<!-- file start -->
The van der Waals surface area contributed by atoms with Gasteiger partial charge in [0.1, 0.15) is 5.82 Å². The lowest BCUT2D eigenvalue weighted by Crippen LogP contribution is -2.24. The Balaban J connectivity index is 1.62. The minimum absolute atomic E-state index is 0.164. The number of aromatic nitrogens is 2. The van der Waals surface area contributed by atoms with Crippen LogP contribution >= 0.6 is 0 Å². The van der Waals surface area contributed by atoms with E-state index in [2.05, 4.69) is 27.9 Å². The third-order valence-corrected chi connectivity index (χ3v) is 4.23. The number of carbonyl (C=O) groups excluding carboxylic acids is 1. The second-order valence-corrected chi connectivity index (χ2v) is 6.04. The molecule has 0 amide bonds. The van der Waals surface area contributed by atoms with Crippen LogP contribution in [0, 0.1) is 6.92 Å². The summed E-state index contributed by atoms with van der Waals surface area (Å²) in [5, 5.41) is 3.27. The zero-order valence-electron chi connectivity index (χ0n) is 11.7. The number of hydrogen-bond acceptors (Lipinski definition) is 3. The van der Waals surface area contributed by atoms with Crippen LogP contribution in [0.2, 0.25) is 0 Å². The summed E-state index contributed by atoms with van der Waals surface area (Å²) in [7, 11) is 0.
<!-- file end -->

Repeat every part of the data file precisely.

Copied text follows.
The van der Waals surface area contributed by atoms with Gasteiger partial charge in [0.1, 0.15) is 5.82 Å². The lowest BCUT2D eigenvalue weighted by Crippen LogP contribution is -2.24. The Balaban J connectivity index is 1.62. The minimum absolute atomic E-state index is 0.164. The number of aromatic nitrogens is 2. The van der Waals surface area contributed by atoms with Crippen LogP contribution >= 0.6 is 0 Å². The van der Waals surface area contributed by atoms with E-state index in [2.05, 4.69) is 27.9 Å². The third-order valence-corrected chi connectivity index (χ3v) is 4.23. The number of carbonyl (C=O) groups excluding carboxylic acids is 1. The second-order valence-corrected chi connectivity index (χ2v) is 6.04. The molecule has 0 amide bonds. The van der Waals surface area contributed by atoms with Crippen LogP contribution in [0, 0.1) is 6.92 Å². The summed E-state index contributed by atoms with van der Waals surface area (Å²) in [5, 5.41) is 3.27. The zero-order valence-electron chi connectivity index (χ0n) is 11.7. The number of hydrogen-bond acceptors (Lipinski definition) is 3. The van der Waals surface area contributed by atoms with Crippen LogP contribution in [0.2, 0.25) is 0 Å². The summed E-state index contributed by atoms with van der Waals surface area (Å²) in [7, 11) is 0.